Montclair State Film Series Presents Intersectionality and the Importance of Representation in ‘Lingua Franca’

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Published October 30, 2020
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The Montclarion
"Lingua Franca" is an indie film that follows what life for a trans Filipino woman is like in an American society. Photo courtesy of Array Productions

Filmmaker Isabel Sandoval joined Montclair State University’s Film Forum class via Zoom on Oct. 6, to discuss “Lingua Franca,” an independent film with a unique and evocative story that follows a transgender Filipino woman seeking legal status in the United States.

Sandoval wrote, directed, produced and starred in the film, making her a remarkable and unequivocal filmmaker who created a movie that features the struggles of acquiring a legal status, facing transphobia and the blending of cultures within an American society. The film is deeply personal and showcases itself in the most quiet, intimate and subtle ways.

Kimberllyn Oliveira, a junior communication and media arts major, was moved by Sandoval’s latest work.

“[‘Lingua Franca’] was like a delicately gritty masterpiece,” Oliveira said. “It was totally eye candy, even though there were some heavier topics. A lot of people can’t understand that [immigration policies and issues] are a human issue, depending on their level of privilege or personal experience.”

Isabel Sandoval meets with the Montclair Film Forum class to discuss her film "Lingua Franca." Photo courtesy of Denise Jugo

Isabel Sandoval meets with the Montclair Film Forum class to discuss her film “Lingua Franca.”
Photo courtesy of Denise Jugo

Sandoval’s initial intentions for her film were to evoke a sense of empathy in viewers.

“Although the film is very much anchored in social reality and it’s about this contemporary moment, it is also very impressionistic and subjective in that it tries to put the audience in the emotional and mental state of someone in a very particular predicament, as Olivia [the film’s main character],” Sandoval said.

The use of diegetic and non-diegetic sound stood out in the film. In one scene, an audio overhead of President Donald Trump discussing his thoughts on immigrants and his pledge to remove them from the United States plays as Olivia walks down the street. The scene came directly after she was met with difficulties in regards to obtaining a green card.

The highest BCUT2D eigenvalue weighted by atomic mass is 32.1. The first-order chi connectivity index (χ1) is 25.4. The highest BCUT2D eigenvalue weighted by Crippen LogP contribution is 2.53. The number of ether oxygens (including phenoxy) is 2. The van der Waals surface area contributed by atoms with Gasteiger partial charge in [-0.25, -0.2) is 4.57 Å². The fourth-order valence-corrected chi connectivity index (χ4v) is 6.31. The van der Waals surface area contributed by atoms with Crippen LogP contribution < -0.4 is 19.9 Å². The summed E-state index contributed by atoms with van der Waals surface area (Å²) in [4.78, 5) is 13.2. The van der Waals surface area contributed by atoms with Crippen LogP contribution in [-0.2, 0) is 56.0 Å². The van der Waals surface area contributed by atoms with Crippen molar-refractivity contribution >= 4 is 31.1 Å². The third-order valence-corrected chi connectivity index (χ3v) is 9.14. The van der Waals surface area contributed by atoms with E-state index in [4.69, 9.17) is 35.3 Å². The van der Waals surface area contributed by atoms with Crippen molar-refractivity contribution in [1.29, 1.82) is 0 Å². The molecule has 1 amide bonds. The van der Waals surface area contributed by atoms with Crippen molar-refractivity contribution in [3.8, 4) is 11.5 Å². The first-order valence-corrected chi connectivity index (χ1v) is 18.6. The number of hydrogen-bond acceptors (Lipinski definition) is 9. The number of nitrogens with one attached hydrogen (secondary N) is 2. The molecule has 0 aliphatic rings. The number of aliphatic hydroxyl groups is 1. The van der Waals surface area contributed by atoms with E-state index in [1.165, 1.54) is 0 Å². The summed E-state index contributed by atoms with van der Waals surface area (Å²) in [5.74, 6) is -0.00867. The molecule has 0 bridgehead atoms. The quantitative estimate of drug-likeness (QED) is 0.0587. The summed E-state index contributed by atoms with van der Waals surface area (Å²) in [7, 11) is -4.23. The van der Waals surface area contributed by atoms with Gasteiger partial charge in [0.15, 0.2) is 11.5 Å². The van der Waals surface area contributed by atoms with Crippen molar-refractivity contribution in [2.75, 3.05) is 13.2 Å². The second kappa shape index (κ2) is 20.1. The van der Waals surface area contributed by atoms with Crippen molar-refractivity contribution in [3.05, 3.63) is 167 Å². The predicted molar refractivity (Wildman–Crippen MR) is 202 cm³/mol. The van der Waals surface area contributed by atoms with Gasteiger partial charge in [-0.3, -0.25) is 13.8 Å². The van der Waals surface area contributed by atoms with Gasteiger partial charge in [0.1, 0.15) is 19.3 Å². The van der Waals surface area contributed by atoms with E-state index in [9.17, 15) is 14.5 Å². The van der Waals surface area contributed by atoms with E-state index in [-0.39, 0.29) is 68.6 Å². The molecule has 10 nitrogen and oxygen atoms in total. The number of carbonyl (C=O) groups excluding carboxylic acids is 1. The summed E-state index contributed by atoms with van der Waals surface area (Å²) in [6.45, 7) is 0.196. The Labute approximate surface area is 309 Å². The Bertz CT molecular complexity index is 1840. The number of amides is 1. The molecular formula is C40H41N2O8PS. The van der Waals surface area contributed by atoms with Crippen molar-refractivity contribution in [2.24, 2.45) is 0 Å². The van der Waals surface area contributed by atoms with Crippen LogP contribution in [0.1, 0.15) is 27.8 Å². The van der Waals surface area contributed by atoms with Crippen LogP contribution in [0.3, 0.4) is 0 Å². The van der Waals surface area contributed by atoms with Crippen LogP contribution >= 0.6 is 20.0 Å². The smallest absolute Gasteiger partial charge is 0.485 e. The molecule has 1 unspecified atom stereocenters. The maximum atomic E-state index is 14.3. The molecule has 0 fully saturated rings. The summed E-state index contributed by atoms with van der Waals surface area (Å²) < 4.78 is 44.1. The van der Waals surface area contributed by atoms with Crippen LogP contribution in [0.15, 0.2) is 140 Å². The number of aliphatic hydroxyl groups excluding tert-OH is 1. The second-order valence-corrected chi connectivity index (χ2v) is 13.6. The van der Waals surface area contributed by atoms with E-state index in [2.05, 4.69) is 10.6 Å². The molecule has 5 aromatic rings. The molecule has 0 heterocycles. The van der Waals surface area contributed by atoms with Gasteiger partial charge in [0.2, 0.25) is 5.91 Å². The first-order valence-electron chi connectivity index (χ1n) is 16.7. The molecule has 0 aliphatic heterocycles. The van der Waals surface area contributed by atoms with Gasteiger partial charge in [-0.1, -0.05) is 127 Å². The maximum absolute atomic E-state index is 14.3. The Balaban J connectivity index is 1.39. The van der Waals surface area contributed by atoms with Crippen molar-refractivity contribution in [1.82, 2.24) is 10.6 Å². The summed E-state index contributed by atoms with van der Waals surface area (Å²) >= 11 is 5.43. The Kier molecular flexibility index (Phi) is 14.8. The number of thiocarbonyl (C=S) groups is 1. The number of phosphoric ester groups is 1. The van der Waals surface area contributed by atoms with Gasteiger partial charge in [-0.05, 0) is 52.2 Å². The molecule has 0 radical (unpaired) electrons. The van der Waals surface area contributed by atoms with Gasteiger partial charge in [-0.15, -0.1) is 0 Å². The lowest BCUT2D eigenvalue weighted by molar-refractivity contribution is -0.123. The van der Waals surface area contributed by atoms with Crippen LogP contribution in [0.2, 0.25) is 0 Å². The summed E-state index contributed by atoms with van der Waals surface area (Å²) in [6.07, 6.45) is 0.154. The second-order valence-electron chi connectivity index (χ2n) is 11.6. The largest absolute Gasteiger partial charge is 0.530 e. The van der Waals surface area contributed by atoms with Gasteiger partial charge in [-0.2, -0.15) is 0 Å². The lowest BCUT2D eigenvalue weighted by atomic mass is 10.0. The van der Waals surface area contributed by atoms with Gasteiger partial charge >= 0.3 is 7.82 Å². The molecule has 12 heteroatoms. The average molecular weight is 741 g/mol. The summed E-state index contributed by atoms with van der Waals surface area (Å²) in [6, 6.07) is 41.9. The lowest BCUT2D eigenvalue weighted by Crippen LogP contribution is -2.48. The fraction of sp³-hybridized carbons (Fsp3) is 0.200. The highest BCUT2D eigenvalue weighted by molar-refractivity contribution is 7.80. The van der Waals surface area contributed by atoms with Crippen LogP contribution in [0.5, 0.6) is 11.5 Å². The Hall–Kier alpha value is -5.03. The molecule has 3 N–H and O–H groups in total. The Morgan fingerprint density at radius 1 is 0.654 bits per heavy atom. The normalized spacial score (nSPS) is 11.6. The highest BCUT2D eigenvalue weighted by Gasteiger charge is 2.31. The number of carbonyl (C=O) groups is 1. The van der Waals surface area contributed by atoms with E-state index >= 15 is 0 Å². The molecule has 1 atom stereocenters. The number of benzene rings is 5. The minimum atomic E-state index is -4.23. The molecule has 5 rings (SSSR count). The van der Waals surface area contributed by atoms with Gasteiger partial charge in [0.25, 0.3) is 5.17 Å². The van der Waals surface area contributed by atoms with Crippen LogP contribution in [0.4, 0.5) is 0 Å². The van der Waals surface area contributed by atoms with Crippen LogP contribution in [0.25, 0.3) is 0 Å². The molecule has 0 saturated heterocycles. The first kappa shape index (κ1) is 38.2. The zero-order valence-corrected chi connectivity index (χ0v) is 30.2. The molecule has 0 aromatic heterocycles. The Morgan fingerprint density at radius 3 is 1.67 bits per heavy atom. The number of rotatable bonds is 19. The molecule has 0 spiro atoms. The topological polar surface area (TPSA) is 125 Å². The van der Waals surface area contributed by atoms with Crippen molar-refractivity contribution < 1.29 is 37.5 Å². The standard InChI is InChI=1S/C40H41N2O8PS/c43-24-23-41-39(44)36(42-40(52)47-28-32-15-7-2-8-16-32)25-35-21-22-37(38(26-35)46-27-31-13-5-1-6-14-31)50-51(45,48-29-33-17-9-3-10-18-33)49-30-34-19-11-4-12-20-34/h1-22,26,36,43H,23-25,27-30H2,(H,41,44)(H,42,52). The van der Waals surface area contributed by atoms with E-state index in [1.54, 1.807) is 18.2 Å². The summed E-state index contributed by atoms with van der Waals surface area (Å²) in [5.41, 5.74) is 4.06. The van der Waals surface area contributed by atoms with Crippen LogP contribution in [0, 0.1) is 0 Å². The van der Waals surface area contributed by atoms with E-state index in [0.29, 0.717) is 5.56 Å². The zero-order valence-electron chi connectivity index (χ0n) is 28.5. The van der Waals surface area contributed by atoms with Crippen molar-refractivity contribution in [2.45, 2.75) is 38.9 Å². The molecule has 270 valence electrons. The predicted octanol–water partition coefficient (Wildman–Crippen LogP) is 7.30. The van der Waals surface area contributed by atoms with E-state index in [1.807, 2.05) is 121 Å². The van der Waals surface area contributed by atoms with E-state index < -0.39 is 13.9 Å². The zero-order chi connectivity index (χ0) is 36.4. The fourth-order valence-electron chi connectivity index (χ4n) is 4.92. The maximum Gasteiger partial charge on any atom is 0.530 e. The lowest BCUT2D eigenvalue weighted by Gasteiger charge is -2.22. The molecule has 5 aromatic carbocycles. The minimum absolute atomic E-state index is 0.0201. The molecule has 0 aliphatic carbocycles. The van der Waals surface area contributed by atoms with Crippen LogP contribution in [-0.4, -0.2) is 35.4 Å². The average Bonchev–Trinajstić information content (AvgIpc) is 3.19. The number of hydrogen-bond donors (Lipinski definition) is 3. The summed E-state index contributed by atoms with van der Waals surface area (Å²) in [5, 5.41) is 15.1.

The use of the overhead had a chilling effect and it elicits a fear for Olivia and her safety.

The telling of a story that defines intersectionality by someone like Sandoval, who experiences it in her everyday life, is refreshing. Oftentimes, films that feature a story with an intersectional approach tend to misrepresent its characters, due to lack of authentic diversity within its production team; however, this is not the case with “Lingua Franca.”

Michael Arroyo, a junior communication and media arts major, had a personal connection to the film.

“I’m half Filipino,” Arroyo said. “[My mom] came to the United States when she was five-years-old. I found this film very, very inspiring. Seeing Filipino representation in an intimate, important and empathic film such as [‘Lingua Franca’] has resonated with me personally.”

Sandoval had many thoughts on mainstream films that cast cisgender actors as trans people or non-people of color actors as minority races and ethnicities.

“When you’re portraying a very particular experience and subjectivity, it needs to be brought to life by someone from that community.” Sandoval said.

The director explained that culturally mainstream films are not at a point where proper representation is as common as it should be. Despite this, “Lingua Franca” was well received by several film festivals and viewers across the world. Sandoval has broken down countless barriers with her film and recently took home an award for best actress at Russia’s Pacific Meridian International Film Festival.

Sandoval took several risks in her film which resulted in more of a European feel in the way it was shot, and especially in the way it was edited. The approach that Sandoval had with this film is not entirely traditional in American film and sets itself apart from others. These artistic decisions can be a new experience for some viewers and may be challenging to understand in the moment.

“I really wanted to take that risk into a different and unusual American film,” Sandoval said. “Even though people might be turned off or put off by it, at least I can say that I made a film that made an impression that would stick with the people. Either with a strong, positive impression, or a negative impression, but they’re [going to] know who I am after they’ve seen this film.”

“Lingua Franca” most definitely makes an impression and holds up as a film unlike any other. It is a delicate, yet powerful film that showcases a humanistic aspect that results in something truly special.

The film is now streaming on Netflix.

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